cranachan


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cranachan

(ˈkrænəxən)
n
a Scottish dessert made with oatmeal, cream, and whisky
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Dessert was Cranachan - a traditional Scottish dish, made with oats, cream, whisky and raspberries - served with toasted oat praline and whisky gel, and the Cacao Barry chocolate mousse, with minted oranges and honeycomb which cut nicely through the rich dark chocolate.
The children enjoyed a Scottish themed menu of oatcakes and fruit, haggis, neeps and tatties followed by cranachan (oatmeal, raspberries, honey and double cream) and shortbread for Burns Night celebrations.
For those curious about kilts, Ceilidhs (a dance) and cranachan (a Scottish dessert), the Caledonian Society of Lebanon are the ambassadors of the best culture from both the Highlands and Lowlands.
The dessert was chocolate pistachio Drambuie and raspberry shortbread, with Arran Dairies cranachan ice-cream.
Food match: A full bodied malt for pairing with cranachan (the Scottish dessert made from whipped cream, honey, fresh raspberries and oatmeal), it's a beautiful expression from one of the few distilleries left that was making whisky during Burns' lifetime - and should inspire a rousing rendition of Burns' classic Auld Lang Syne.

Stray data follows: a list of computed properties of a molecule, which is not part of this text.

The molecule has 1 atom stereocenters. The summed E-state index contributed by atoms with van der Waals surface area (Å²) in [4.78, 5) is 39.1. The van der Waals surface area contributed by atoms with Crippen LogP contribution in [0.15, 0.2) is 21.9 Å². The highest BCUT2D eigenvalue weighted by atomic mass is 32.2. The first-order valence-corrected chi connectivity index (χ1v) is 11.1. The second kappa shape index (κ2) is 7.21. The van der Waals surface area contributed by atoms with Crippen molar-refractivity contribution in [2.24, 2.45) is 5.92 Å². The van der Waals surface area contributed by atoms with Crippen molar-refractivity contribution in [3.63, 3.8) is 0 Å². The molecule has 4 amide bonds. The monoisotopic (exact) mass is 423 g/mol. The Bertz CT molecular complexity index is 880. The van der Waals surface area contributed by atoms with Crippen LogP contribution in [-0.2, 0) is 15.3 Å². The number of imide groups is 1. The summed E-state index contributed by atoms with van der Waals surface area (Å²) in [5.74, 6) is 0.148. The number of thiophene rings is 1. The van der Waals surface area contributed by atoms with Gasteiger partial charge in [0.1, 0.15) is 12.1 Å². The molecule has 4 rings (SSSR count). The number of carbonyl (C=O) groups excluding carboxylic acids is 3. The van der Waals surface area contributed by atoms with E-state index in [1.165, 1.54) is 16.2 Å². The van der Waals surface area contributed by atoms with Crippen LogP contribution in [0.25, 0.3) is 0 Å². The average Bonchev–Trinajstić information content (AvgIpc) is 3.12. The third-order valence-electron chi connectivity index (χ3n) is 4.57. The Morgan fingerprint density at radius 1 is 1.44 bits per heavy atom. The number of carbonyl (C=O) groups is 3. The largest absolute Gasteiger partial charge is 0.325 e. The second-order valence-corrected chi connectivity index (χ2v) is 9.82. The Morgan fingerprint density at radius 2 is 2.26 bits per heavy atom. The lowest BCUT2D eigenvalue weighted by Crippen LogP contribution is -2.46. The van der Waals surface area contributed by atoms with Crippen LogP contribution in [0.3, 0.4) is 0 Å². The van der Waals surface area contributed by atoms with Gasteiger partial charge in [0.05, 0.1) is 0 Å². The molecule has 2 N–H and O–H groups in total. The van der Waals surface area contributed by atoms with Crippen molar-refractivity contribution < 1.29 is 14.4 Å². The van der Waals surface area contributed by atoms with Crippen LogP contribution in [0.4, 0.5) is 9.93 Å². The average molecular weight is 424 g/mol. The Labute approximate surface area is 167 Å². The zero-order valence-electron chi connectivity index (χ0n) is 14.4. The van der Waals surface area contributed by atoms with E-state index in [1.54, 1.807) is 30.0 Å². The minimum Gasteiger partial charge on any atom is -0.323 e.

For dessert many people will delve into the traditional Scottish cook book and serve up cranachan (a mixture of whipped cream, whisky, honey and fresh raspberries, with toasted oatmeal) or Tipsy Laird (whisky trifle) followed by oatcakes and cheese.
The evening started with a glass of bubbles followed by a delicious supper of Cullen Skink, Scotch Broth, trifle, Cranachan and biscuits and cheese.
Breakfast offers all the usual suspects as well as Scottish touches such as tattie scones and haggis, and cranachan - a mix of raspberries, oats, whisky and cream, which is more properly a pudding.
At Blackfriars' Sunday Burns Night, guests will be treated to traditional cock-a-leekie soup to start, followed by haggis, neeps and tatties, before indulging in Scottish cranachan for dessert.
Fans of the long-running series are now used to foodie terms like coulis, tuile and jus, but how about Robert's "riffing on a cranachan panna cotta"?